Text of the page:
Before the Mac zealots start arguing that none of this makes Windows better than a Mac, I'll clarify that that is not what I'm talking about in this post (read the "title" for a reminder of what this is about). I don't believe Windows is better than the Mac. What I'm saying is that these are the factors which contributed to my coming to taking Macs and Apple off a pedestal and seeing them for what they are, tools and a business, instead of being a Mac zealot. The Mac still has the edge on OS usability, better design, and an overall better feel than a PC but it's no longer something I can advocate people use without reservation or with enthusiasm. I can't say that Windows or Microsoft have let me down because my expectations have always been incredibly low due to the common (mis)perceptions about using Windows that are prevalent among Mac users.

Thursday, August 16, 2007

An Equation

This morning, I decided I'd better go out and pump up my low tires before heading off to the market. The front tire seemed okay after about 25 pumps but the back tire refused to stay up even about 50 sweaty pushes in the blazing sun. It was clear that the tire needed repair rather than air. The first part of the equation at hand today is: a flat tire.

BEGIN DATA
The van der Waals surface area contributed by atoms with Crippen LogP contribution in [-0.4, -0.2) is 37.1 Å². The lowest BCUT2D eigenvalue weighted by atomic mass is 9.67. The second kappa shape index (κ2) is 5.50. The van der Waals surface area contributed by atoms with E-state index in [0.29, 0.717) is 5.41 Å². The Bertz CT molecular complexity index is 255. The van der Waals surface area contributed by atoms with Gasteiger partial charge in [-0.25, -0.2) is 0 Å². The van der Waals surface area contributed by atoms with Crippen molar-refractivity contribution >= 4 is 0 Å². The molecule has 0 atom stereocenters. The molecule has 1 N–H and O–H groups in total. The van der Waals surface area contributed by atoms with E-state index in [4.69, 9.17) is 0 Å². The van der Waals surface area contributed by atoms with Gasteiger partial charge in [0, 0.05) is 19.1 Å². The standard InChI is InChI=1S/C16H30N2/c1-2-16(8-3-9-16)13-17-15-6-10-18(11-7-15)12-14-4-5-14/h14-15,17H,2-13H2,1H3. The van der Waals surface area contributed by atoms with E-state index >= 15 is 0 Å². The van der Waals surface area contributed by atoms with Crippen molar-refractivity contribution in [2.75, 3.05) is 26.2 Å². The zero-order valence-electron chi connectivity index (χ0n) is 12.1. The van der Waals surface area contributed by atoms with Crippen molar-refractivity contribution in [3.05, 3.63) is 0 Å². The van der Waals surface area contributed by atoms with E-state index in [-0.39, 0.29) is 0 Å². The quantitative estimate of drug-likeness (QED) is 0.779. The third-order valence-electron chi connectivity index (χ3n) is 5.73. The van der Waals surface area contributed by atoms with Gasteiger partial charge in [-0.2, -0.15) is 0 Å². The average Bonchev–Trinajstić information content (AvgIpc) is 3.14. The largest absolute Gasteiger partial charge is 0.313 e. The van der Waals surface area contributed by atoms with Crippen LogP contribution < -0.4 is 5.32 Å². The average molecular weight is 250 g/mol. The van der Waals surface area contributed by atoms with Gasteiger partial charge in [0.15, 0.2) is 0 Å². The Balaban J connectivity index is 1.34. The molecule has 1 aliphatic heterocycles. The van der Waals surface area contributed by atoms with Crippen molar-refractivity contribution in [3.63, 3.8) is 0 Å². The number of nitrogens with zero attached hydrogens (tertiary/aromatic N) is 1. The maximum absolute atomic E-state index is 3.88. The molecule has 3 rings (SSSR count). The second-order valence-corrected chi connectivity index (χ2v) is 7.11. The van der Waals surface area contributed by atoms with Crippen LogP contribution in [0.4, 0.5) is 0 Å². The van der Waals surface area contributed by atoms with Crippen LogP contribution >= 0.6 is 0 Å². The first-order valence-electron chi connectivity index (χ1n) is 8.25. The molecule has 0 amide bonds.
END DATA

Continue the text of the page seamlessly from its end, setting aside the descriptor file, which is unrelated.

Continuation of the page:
My husband usually deals with taking the bikes to the local repair fellow when there's a problem but he has more than enough on his plate on the weekends and far too much on the days when he's working with his 48 hour work week. I decided I'd just bite the bullet and walk the bike to the shop myself because I wanted to spare my husband the time and effort on his day off, particularly since he's already going to have to deal with some dai gomi (large trash) scheduling and sticker purchasing to get rid of our old oven and a huge shelf we're abandoning after 18 years of use.

When I set off on my little walk to the shop, I noticed that some other places along Ome Kaido had their metal shutters down and were closed. I considered for a moment that Thursday might be the day the shop just happened to be closed but thought that was unlikely as Wednesday and Monday are the big weekdays for places to close up. It didn't occur to me that this week is the first week of the O-bon summer holiday season in Japan and that the shop may be closed for that reason. In fact, the bike shop was closed as were a great many other shops on the local shopping streets. Part two of the equation was: the summer holiday season.